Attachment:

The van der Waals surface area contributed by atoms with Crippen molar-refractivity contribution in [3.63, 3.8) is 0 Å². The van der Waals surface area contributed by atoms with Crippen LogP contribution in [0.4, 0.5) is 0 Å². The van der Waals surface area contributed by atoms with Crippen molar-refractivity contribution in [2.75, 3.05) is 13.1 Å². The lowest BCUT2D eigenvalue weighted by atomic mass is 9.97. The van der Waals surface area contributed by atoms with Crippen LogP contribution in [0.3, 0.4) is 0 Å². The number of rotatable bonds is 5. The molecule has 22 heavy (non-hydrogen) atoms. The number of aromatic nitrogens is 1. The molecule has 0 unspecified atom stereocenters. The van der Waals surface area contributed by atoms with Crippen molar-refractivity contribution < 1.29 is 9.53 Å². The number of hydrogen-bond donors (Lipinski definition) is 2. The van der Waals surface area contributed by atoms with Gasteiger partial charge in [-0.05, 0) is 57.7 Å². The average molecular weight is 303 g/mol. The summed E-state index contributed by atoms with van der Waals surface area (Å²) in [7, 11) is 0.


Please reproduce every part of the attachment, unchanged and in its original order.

The van der Waals surface area contributed by atoms with Crippen molar-refractivity contribution in [3.63, 3.8) is 0 Å². The van der Waals surface area contributed by atoms with Crippen LogP contribution in [0.4, 0.5) is 0 Å². The van der Waals surface area contributed by atoms with Crippen molar-refractivity contribution in [2.75, 3.05) is 13.1 Å². The lowest BCUT2D eigenvalue weighted by atomic mass is 9.97. The van der Waals surface area contributed by atoms with Crippen LogP contribution in [0.3, 0.4) is 0 Å². The number of rotatable bonds is 5. The molecule has 22 heavy (non-hydrogen) atoms. The number of aromatic nitrogens is 1. The molecule has 0 unspecified atom stereocenters. The van der Waals surface area contributed by atoms with Crippen molar-refractivity contribution < 1.29 is 9.53 Å². The number of hydrogen-bond donors (Lipinski definition) is 2. The van der Waals surface area contributed by atoms with Gasteiger partial charge in [-0.05, 0) is 57.7 Å². The average molecular weight is 303 g/mol. The summed E-state index contributed by atoms with van der Waals surface area (Å²) in [7, 11) is 0.